Biden surveys tornado damage in Kentucky as affected communities continue cleanup efforts

It has been five days since tornadoes shattered towns, killing 88 people across Kentucky and neighboring states. President Joe Biden visited the region today to survey the damage and aid efforts. Stephanie Sy reports.

Read the Full Transcript

  • Judy Woodruff:

    Now we move from economic recovery to tornado recovery.

    It has been five days since twisters shattered towns and killed 88 people across Kentucky and neighboring states. Another person died today of a heart attack while cleaning up storm debris. That came as the region got a presidential visit.

    Stephanie Sy reports.

  • Stephanie Sy:

    The scope of destruction was on full display as President Biden traveled to Western Kentucky to see for himself.

    Five tornadoes blasted the region last Friday, including one that cut a roughly 200-mile-long path. The president began his visit meeting with local leaders at Fort Campbell and commenting on how the tragedy was uniting communities.

    Joe Biden, President of the United States: There's no red tornadoes or blue tornadoes. There's no red states or blue states when this stuff starts to happen.

    And I think, at least in my experience, it either brings people together or it really knocks them apart. And they are moving together here.

  • Stephanie Sy:

    Kentucky Governor Andy Beshear said more than 600 members of the National Guard are assisting in the 18 counties that were hit.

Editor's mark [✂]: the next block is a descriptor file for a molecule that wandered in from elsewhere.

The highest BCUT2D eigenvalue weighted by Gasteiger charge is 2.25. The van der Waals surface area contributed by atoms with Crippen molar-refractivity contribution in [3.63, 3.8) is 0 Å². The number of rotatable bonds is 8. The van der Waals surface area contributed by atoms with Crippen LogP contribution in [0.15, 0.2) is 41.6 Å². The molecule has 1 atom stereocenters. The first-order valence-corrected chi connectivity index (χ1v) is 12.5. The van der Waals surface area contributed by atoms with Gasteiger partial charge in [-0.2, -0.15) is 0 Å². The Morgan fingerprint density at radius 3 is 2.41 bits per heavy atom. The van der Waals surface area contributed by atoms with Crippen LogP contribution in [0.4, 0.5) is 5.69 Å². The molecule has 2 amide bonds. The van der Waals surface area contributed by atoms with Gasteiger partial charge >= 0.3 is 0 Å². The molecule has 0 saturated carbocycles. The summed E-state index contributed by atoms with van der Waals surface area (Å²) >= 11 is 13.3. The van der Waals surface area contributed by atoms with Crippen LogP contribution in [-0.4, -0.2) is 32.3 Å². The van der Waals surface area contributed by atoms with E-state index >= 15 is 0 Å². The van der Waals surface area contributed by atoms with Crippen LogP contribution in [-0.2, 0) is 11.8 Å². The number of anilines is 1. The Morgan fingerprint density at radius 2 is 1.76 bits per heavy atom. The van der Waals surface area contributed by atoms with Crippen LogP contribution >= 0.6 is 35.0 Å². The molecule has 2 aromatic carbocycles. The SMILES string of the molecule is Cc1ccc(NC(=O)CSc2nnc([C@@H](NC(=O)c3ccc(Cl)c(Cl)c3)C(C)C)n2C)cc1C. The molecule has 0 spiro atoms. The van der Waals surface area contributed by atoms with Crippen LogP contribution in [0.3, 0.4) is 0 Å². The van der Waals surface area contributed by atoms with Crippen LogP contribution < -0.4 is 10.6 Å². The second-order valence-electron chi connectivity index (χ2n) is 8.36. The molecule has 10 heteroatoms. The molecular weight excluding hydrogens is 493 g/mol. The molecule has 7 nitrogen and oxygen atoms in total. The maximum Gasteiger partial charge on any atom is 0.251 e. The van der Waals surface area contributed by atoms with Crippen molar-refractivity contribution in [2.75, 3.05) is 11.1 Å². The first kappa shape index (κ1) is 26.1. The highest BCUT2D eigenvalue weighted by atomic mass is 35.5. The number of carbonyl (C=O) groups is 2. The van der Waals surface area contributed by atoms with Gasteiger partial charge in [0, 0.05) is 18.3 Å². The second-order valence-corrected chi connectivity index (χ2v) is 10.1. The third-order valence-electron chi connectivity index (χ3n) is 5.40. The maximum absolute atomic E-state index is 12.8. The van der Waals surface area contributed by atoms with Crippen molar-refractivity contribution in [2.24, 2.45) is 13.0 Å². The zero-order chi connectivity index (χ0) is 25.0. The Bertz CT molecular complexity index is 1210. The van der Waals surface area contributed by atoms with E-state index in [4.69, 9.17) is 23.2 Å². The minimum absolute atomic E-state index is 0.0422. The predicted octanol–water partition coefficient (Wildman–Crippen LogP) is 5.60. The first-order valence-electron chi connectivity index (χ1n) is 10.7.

• Gov. Andy Beshear (D-KY):

    It's something that feels pretty therapeutic. We're actually hauling some of this debris out of town, hauling a little bit of that chaos and devastation and death out of town.

  • Stephanie Sy:

    From Fort Campbell, Biden visited the town of Mayfield, which was almost all flattened.

    Melinda Gouin is one of dozens of now-homeless tornado victims staying at this community shelter.

    Melinda Gouin, Resident of Mayfield, Kentucky: Three minutes, you walk outside, your town doesn't even look like a town anymore. It's nothing but rubble, you know?

    Some of those buildings, they carry your story. They carry your memories. And they're on the ground. There's nothing left of them. It's heartbreaking to see that.

  • Stephanie Sy:

    Ray McReynolds' apartment complex for seniors in downtown Mayfield is also gone.

    Ray McReynolds, Resident of Mayfield, Kentucky: Everybody lost everything. The worst thing we need about now is, we need money, because we don't have no place to live, and we don't have the money to rent another place.

  • Stephanie Sy:

    Seventy miles northeast of Mayfield, a similar story in Dawson Springs. Some 75 percent of the town was destroyed, and it may be a month before residents and businesses get their electricity back.

    To make matters worse, a third of the 2, 500 residents fall below the poverty line, and many don't have insurance.

  • Joe Biden:

    With the shock of losing a home and business, the grief of losing someone, it's happening right before the holidays, as I said. And we're going to make sure that you have all the help you need.

  • Stephanie Sy:

    For every tale of grief emerges a story of giving.

    Reina Guerra Perez has opened her small home to no less than five families.

    Reina Guerra Perez, Resident of Mayfield, Kentucky (through translator): There are 26 of us sheltered in my house. Some of them are out helping, but they're all back by the afternoon after they help clean up the destruction with some neighbors' houses.

  • Stephanie Sy:

    Her home survived, but she doesn't have water or electricity. What they do have, she says, is each other.

    For the "PBS NewsHour," I'm Stephanie Sy.

Listen to this Segment